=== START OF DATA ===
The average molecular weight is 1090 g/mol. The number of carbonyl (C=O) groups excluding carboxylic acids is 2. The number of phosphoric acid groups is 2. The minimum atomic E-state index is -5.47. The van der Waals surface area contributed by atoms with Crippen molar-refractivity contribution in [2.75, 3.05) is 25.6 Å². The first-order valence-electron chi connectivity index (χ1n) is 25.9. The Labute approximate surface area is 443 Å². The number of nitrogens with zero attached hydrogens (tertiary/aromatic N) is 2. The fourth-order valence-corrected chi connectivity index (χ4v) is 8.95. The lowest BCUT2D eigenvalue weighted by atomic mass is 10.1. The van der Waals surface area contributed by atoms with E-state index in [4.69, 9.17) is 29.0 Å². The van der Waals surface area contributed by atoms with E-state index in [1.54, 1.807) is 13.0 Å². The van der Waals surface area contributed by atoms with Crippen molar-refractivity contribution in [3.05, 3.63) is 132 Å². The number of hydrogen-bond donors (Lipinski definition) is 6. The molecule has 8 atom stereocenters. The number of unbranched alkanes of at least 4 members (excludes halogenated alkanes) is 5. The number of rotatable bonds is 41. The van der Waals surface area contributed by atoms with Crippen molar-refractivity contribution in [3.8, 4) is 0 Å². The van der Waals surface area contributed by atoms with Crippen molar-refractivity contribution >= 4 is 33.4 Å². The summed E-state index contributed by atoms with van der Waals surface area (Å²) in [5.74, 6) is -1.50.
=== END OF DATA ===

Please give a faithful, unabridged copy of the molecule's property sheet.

The average molecular weight is 1090 g/mol. The number of carbonyl (C=O) groups excluding carboxylic acids is 2. The number of phosphoric acid groups is 2. The minimum atomic E-state index is -5.47. The van der Waals surface area contributed by atoms with Crippen molar-refractivity contribution in [2.75, 3.05) is 25.6 Å². The first-order valence-electron chi connectivity index (χ1n) is 25.9. The Labute approximate surface area is 443 Å². The number of nitrogens with zero attached hydrogens (tertiary/aromatic N) is 2. The fourth-order valence-corrected chi connectivity index (χ4v) is 8.95. The lowest BCUT2D eigenvalue weighted by atomic mass is 10.1. The van der Waals surface area contributed by atoms with E-state index in [4.69, 9.17) is 29.0 Å². The van der Waals surface area contributed by atoms with E-state index in [1.54, 1.807) is 13.0 Å². The van der Waals surface area contributed by atoms with Crippen molar-refractivity contribution in [3.05, 3.63) is 132 Å². The number of hydrogen-bond donors (Lipinski definition) is 6. The molecule has 8 atom stereocenters. The number of unbranched alkanes of at least 4 members (excludes halogenated alkanes) is 5. The number of rotatable bonds is 41. The van der Waals surface area contributed by atoms with Crippen molar-refractivity contribution in [3.8, 4) is 0 Å². The van der Waals surface area contributed by atoms with Crippen molar-refractivity contribution >= 4 is 33.4 Å². The summed E-state index contributed by atoms with van der Waals surface area (Å²) in [5.74, 6) is -1.50.